Artists: Jan Jaromir Aleksiun, Stanisław Antosz i Katarzyna Chierowska (Antosz i Andzia), Gabor Attalai, Roel Backaert, Paolo Barrile, Krzysztof M. Bednarski, László Beke, Włodzimierz Borowski, Olaf Brzeski, Cezary Chrzanowski, Jan Chwałczyk, Ewa Ciepielewska, Robin Crozier, Jerzy Czerniawski, Rineke Dijkstra, Michał Diament, Zbigniew Dłubak, Stanisław Dróżdż, Leszek Fidusiewicz, Hervé Fischer, Karolina Freino, Eugeniusz Get-Stankiewicz, Artur „Gouy” Gołacki, Wanda Gołkowska, Zbigniew Gostomski, Jadwiga Grabowska-Hawrylak, Klaus Groh, Nicolas Grospierre, Jerzy Grotowski, grupa Luxus, Bożena Grzyb-Jarodzka, Oskar Hansen, Władysław Hasior, Zdzisław Holuka, Rafał Jakubowicz, Jacek „Ponton” Jankowski, Paweł Jarodzki, Zdzisław Jurkiewicz, Helmut Kajzar, Koji Kamoji, Tadeusz Kantor, Mirosław Emil Koch, Bogdan Konopka, Jerzy Kosałka, Marzenna Kosińska, Barbara Kozłowska, Marlena Kudlicka, Anna Kutera, Romuald Kutera, Natalia LL, Piotr Lachman, Andrzej Lachowicz, Suzy Lake, Jacek Lalak, Zbigniew Libera, Witold Lipiński, Witold Liszkowski, Bogusław Litwiniec, Jerzy Ludwiński, Jerzy Lukierski, Zbigniew Makarewicz, Arkadiusz Marczyński, Dóra Maurer, Krzysztof Meissner, Maria Michałowska, Bogusław Michnik, Karel Miler, Lech Mrożek, Opal L. Nations, Roland Nicolaus, Ernest Niemczyk, Z. Nowak, Zbigniew Olchowik, Piotr Olszański, Géza Perneczky, Robert Rehfeldt, Andrzej Rogowski, Tadeusz Rolke, Wacław Ropiecki, Jerzy Rosołowicz, Robert Rumas, Wiesław Sąsiadek, Jan Sawka, Carolee Schneemann, Allan Sekula, Stanisław Sielicki, Alexander Sikora, Krzysztof Skarbek, Michael Snow, Kama Sokolnicka, Zdzisław Sosnowski, Henryk Stażewski, Petr Štembera, Tomasz „Mniamek” Stępień, Bronisław Szubzda, Tomasz Szwed, Elżbieta Tejchman, Miroljub Todorović, Endre Toth, Krzysztof Wałaszek, Adam Wawrzyniak, Piotr Wieczorek, Paul Woodrow, Pierre Vandrepote, Krzysztof Zarębski. Until May 8, 2016, Kunstmuseum Bochum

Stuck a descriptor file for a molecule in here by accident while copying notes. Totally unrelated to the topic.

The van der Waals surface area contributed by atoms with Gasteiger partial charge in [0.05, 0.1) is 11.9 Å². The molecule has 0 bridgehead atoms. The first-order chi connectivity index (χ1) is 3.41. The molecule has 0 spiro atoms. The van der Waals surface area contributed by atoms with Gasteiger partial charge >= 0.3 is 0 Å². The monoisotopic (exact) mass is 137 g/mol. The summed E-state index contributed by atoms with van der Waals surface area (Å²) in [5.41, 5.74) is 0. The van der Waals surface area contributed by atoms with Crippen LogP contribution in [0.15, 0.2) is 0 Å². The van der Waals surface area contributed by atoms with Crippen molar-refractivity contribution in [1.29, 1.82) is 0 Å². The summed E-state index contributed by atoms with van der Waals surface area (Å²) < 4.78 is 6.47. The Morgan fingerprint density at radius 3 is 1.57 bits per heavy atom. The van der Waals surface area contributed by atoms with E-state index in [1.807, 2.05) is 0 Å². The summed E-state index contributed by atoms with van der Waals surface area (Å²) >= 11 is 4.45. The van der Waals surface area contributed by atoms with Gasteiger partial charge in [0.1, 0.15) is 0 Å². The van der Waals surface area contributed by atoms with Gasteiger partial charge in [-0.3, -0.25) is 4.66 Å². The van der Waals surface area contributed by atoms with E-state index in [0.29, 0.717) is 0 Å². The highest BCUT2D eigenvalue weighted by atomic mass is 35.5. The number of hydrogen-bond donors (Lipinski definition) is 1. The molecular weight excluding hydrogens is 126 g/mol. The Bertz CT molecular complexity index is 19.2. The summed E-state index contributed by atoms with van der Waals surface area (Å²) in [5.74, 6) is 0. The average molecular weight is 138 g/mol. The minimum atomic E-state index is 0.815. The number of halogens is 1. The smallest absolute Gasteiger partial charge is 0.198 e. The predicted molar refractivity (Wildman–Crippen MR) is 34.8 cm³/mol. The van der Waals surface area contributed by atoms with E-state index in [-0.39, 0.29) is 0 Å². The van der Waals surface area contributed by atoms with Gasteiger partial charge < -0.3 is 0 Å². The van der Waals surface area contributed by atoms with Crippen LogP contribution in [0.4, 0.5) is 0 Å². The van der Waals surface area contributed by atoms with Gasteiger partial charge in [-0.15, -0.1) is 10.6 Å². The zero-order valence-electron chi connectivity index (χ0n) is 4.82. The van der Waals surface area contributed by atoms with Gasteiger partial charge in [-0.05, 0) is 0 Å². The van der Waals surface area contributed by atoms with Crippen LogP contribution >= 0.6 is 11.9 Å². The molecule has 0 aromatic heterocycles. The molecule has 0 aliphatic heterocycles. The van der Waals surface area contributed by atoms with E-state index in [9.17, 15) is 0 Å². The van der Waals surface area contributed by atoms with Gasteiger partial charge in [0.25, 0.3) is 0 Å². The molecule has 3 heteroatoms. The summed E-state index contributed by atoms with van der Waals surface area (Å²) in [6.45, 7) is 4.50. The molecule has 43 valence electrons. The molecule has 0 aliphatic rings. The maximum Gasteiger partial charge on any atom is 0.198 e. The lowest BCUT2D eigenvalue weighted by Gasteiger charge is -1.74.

Generationsübergreifend — Polnische Kunst in Marl at Skulpturenmuseum Glaskasten Marl
The show which opened on the 6th of March at the Skulpturenmuseum Glaskasten Marl belongs to the series of events which are focusing in, and presenting, Polish Contemporary art. Gathered together from the collection of Werner Jerke, and exhibited together in a converted swimming pool are works by artists including Katarzyna Kobro and Alina Szapocznikow, the works of artists who have been active since the 1970s (Józef Robakowski, Ryszard Wasko), and also pieces by younger and more recent artists (Agnieszka Polska, Marlena Kudlicka, Wilhelm Sasnal). As well as bringing together the works of artists of different times, special effort has been made to present each medium in it’s own right: there are sculptures (Teresa Murak, Katarzyna Kobro, Edward Krasiński, Marlena Kudlicka, Alina Szczapocznikow), drawings (Stachon, Wasko), paintings (Książek, Sasnal, Strzemiński), video (Polska, Robakowski, Sasnal), and photography (Polska, Wasko).
Polish art is doing well for itself in Germany, but there is still much to discover. The exhibition of Polish art in Marl is part of a combined initiative set between the Kunstmuseum Bochum, the Kunsthalle Recklinghausen, and the private museum of Dr Werner Jerke that was opened in Recklinghausen on April 24th this year (check our photo-gallery).
A short presentation was given during the opening of the exhibition in Marl by the Director of the Polish Institute in Dusseldorf, Dominika Świętońska, and the Director of Skulpturenmuseum Glaskasten Marl, Georg Elben.
Participating artists: Katarzyna Kobro, Edward Krasiński, Paweł Książek, Marlena Kudlicka, Theresa Murak, Agnieszka Polska, Józef Robakowski, Wilhelm Sasnal, Alina Szapocznikow, Natalia Stachon, Władysław Strzemiński, Krystian Czaplicki Truth, Ryszard Wasko
Written by Kasia Lorenc